Glance around your office, and odds are you'll see more than one person staring brow-furrowed at a March Madness bracket. Yes, the selection committee released its official bracket yesterday (you can download one here), and that means it's time to identify Cinderellas, pick some 5-12 upsets, and/or randomly guess which university you've maybe heard of will defeat which university you've definitely never heard of. We're here to help. Here's what people around the web are saying about the bracket:
- High seeds are good: For all the much-buzzed-about upsets, it turns out the selection committee knows a thing or two; No. 1 seeds have won five of the past six championships, ESPN points out, and only once in the past 24 tournaments has a team seeded lower than 4 won it all.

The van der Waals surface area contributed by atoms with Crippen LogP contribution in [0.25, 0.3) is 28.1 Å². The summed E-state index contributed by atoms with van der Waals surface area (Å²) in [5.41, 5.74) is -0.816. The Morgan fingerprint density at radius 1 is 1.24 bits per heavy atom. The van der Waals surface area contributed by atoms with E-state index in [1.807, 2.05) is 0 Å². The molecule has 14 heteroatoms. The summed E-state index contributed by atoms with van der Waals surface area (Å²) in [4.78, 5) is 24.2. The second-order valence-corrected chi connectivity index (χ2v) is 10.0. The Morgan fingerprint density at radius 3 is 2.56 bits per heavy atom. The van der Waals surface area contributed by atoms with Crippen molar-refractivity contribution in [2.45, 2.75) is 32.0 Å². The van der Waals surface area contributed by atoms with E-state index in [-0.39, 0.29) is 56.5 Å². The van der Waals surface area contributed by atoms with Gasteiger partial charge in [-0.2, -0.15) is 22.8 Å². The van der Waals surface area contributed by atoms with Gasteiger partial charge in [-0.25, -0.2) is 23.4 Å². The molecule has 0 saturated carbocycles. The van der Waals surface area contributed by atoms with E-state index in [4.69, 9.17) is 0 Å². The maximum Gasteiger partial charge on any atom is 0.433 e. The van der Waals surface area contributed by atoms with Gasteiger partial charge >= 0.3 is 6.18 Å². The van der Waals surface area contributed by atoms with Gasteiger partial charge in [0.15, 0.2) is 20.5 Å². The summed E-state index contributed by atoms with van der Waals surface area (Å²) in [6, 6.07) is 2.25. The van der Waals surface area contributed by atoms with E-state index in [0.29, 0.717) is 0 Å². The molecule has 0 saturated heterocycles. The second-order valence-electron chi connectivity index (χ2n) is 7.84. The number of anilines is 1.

- But definitely pick some upsets: They'll happen, because this isn't March Rational Outcomes. USA Today suggests picking a 9-seed over an 8-seed, noting that 9-seeds are 58-54 all-time. You could also do worse than picking a 10 over a 7 (45-67) or a 12 over a 5 (38-74).
- Identify some underrated teams: Bleacher Report suggests Villanova (9), Temple (9), and La Salle (13), all of which the public has largely written off because they're going up against better-hyped foes, but all of which have at least one outstanding star that could put them over the top.
- Beware Gonzaga: The perennial winner of the "most fun name to say" award has a No. 1 seed this year, after going undefeated in conference play and winning their conference tournament. But be careful; none of the previous nine teams to pull off that feat won the tournament.
- Try it blind: The Wall Street Journal has a nifty tool letting you pick the teams based on their perceived strengths at various parts of the game—without seeing their names.
- What to grumble about: Of course, you'll also want to be up on the selection committee outrages. SportsGrid predicts grumbles about Miami's lack of a 1-seed, the lack of respect for the Pac-12, and the omission of Tennessee.
- Forget brackets entirely: If you think this bracket business is passe, Slate has a list of alternative ways to gamble on the Big Dance.